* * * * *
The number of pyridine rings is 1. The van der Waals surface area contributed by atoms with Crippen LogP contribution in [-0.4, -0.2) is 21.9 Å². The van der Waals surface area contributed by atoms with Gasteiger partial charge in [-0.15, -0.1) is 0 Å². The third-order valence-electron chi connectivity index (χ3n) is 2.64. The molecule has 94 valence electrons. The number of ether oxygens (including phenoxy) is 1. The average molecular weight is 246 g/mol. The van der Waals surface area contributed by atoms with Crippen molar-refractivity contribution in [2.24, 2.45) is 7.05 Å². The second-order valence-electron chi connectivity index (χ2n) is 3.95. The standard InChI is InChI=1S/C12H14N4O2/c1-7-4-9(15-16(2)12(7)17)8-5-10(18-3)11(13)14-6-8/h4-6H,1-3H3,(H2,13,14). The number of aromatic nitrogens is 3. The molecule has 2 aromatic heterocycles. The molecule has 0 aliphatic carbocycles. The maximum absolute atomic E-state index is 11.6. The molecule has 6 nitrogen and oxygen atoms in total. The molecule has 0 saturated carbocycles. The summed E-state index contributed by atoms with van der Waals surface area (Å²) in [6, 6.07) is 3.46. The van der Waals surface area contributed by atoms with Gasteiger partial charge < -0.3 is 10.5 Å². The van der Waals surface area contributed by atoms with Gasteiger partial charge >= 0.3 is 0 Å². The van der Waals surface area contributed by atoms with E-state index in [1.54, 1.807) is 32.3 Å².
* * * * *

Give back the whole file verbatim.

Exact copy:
The number of pyridine rings is 1. The van der Waals surface area contributed by atoms with Crippen LogP contribution in [-0.4, -0.2) is 21.9 Å². The van der Waals surface area contributed by atoms with Gasteiger partial charge in [-0.15, -0.1) is 0 Å². The third-order valence-electron chi connectivity index (χ3n) is 2.64. The molecule has 94 valence electrons. The number of ether oxygens (including phenoxy) is 1. The average molecular weight is 246 g/mol. The van der Waals surface area contributed by atoms with Crippen molar-refractivity contribution in [2.24, 2.45) is 7.05 Å². The second-order valence-electron chi connectivity index (χ2n) is 3.95. The standard InChI is InChI=1S/C12H14N4O2/c1-7-4-9(15-16(2)12(7)17)8-5-10(18-3)11(13)14-6-8/h4-6H,1-3H3,(H2,13,14). The number of aromatic nitrogens is 3. The molecule has 2 aromatic heterocycles. The molecule has 0 aliphatic carbocycles. The maximum absolute atomic E-state index is 11.6. The molecule has 6 nitrogen and oxygen atoms in total. The molecule has 0 saturated carbocycles. The summed E-state index contributed by atoms with van der Waals surface area (Å²) in [6, 6.07) is 3.46. The van der Waals surface area contributed by atoms with Gasteiger partial charge < -0.3 is 10.5 Å². The van der Waals surface area contributed by atoms with Gasteiger partial charge >= 0.3 is 0 Å². The van der Waals surface area contributed by atoms with E-state index in [1.54, 1.807) is 32.3 Å².